1. We had a lot of fun last night talking about the returns and what they mean on WECK.  Despite a very late start due to a Canisius hockey game that went into overtime, I think that our discussion was not just insightful, but above all, fun.  Thanks to Brad Riter, Chris Smith, Brian Castner, Tom Dolina, and Nick Mendola for participating and making it a great show.  Thanks also to our guests, Erie County Legislator Ray Walter, Erie County Clerk Kathy Hochul, and Congressman Brian Higgins.  We had other guests ready to go, but their window of opportunity occurred during the time that the hockey game was still going on.

2. Despite his loss – which I won’t analyze in detail today – Carl Paladino is the most influential Erie County Republican who didn’t get elected.  Nick Langworthy may be the most influential GOP county chair in the state.  Paladino’s speech last night was such that I can’t imagine what he said was what was written down on the TelePrompTer in front of him.  It was the tough-guy upstate New York version of Sarah Palin’s farewell speech – he has not yet begun to fight.

3. Brian Higgins is the top Democratic dog in town right now.  He has working relationships with every warring faction.  In an historic “throw the (mostly Democratic) bums out” year for Congress, the tea partiers threw a true believer up against Higgins, and the incumbent demolished him 61-39.  Lenny Roberto and his ilk said that Higgins wasn’t listening to his constituents by passing health care reform and other pieces of the Obama agenda.  Evidently, Higgins did exactly what a vast majority of his constituents wanted, thanks. Not just that, but Tim Kennedy drafted Higgins to defeat a feckless campaign waged by Jack Quinn III, who won’t be returning to Albany.

4. In SD-60, I predicted a race that would be tight enough to require a recount.  That’s exactly what we’ve got right now, since Thompson now leads by less than 300 votes with two Republican districts waiting to be counted.  Last night, Chris discovered that Thompson wasn’t just being hit by Grisanti and the First Amendment Club in Niagara Falls, Grand Island, parts of the Tonawandas, and the west side of Buffalo, but there is a breakaway Grassroots faction that was actively campaigning against Thompson in his east side strongholds.  Thompson may have overplayed his hand and done a Kavanaugh flip with his “Grisanti is evil for being an attorney” lit, and frankly he’s not well-regarded by most anyone, anywhere.  This one is days from being decided.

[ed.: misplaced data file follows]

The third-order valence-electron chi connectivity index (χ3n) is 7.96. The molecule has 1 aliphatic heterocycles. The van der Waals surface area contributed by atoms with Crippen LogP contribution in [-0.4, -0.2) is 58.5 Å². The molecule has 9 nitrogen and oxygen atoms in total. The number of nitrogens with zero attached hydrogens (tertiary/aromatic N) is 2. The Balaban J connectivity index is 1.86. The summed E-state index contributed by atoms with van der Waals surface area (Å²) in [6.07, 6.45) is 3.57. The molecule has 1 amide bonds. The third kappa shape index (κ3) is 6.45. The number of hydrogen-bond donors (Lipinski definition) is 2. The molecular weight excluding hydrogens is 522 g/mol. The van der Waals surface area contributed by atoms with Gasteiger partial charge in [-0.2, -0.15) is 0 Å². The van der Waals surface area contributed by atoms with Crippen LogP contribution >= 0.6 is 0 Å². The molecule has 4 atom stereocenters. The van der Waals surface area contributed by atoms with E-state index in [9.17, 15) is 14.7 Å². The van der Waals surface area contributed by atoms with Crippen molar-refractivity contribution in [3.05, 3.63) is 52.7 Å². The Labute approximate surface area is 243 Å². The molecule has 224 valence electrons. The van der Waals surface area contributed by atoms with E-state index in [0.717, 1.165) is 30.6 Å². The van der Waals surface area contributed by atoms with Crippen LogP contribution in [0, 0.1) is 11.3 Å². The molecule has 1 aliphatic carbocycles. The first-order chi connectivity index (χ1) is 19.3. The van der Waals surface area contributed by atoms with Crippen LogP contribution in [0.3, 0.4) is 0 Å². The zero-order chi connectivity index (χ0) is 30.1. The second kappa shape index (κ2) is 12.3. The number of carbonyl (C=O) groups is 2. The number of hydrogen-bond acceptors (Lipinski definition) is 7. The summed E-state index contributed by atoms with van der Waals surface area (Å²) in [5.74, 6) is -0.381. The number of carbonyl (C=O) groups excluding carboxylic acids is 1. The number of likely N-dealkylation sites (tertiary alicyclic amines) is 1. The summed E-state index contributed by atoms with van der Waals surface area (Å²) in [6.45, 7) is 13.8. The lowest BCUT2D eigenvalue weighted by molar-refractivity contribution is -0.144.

5. The voters overwhelmingly voted in favor of an 11-member county legislature. The next legislative election is next year, and the redistricting will have to be completed before then.  That means the leg will have to get to work right away to appoint a redistricting commission to examine how this will be accomplished and where the lines will be re-drawn.

6. In SD-61, Mike Ranzenhofer proved that Republicans will re-elect him time and time again despite his non-existent record.  He needs to either wake up and become effective, or else he needs to lose re-election in 2012.  In order to do that, someone needs to start thinking seriously about challenging him right now.

7. In SD-59, Dale Volker will be riding off into the sunset, replaced by his choice, Pat Gallivan. Cynthia Appleton ran an honorable, issues-based campaign, but I think she didn’t spend enough time in voter-rich Erie County.  David DiPietro’s pathetic showing of a mere 8-ish thousand votes is a serious rebuke to his bitter and relentlessly combative campaign. He should be embarrassed and ashamed.

8. Sam Hoyt lives to fight another day, as does Dennis Gabryszak.  A Republican pickup in A-146 where Kevin Smardz defeated Brad Rybczynski.  Jim Hayes defeated Greg Vinal in A-148, and Robin Schimminger defeated Kevin Stocker in A-140.  Jane Corwin, Mark Schroeder, and Crystal Peoples-Stokes were all running unopposed.

9. Both western New York tea party factions are huge losers this morning.  Aside from the gubernatorial race, where their favored candidate lost, Brian Higgins obliterated Lenny Roberto, Louise Slaughter demolished Jill Rowland, and both Pat Gallivan and Cynthia Appleton humiliated David DiPietro. Their angry, uninformed rhetoric and ultra-right-wing policy positions are shared by a tiny minority of Republican voters.  The general electorate has rejected them conclusively.

10.  Not WNY-based, but in a year where five New York State congressional districts flipped D to R, Bill Owens in NY-23 managed to win re-election against his Republican opponent, and Doug Hoffman running again on the Conservative Party line only. That was a big tea party loss in a special election last year, and Owens held on.

11. Did you listen to our coverage on WECK last night?  What did you think?  We didn’t have anyone babysitting the liveblog, so it didn’t really get used.  When we’re multitasking, checking results, hunting sources and guests, and talking on the radio, maintaining a liveblog takes a back seat – Marc usually does it, but he wasn’t with us last night.  Do you use it?  Did you miss it? Consider the comments section an open thread on the local and state races.

12. Schneiderman defeated Donovan – New Yorkers want an activist attorney general who won’t give Wall Street a free pass.  Gillibrand defeated DioGuardi – the state GOP blew it, running a washed-up old guy against an aggressive, energetic newbie.  Schumer defeated whoever his opponent was – that says it all. DiNapoli defeated Wilson – he has organized labor to thank.

13. Now that Chris Lee is in the majority, the time has come for him to do more than just vote no.  While he’s been good on issues concerning big WNY development projects, and trans-border issues, he has been nonexistent when it comes to making proposals, or voting for things that matter to people who aren’t living in Spaulding Lake.  He’s run out of excuses, and it’s time for him to step up.  We’ll be watching very closely.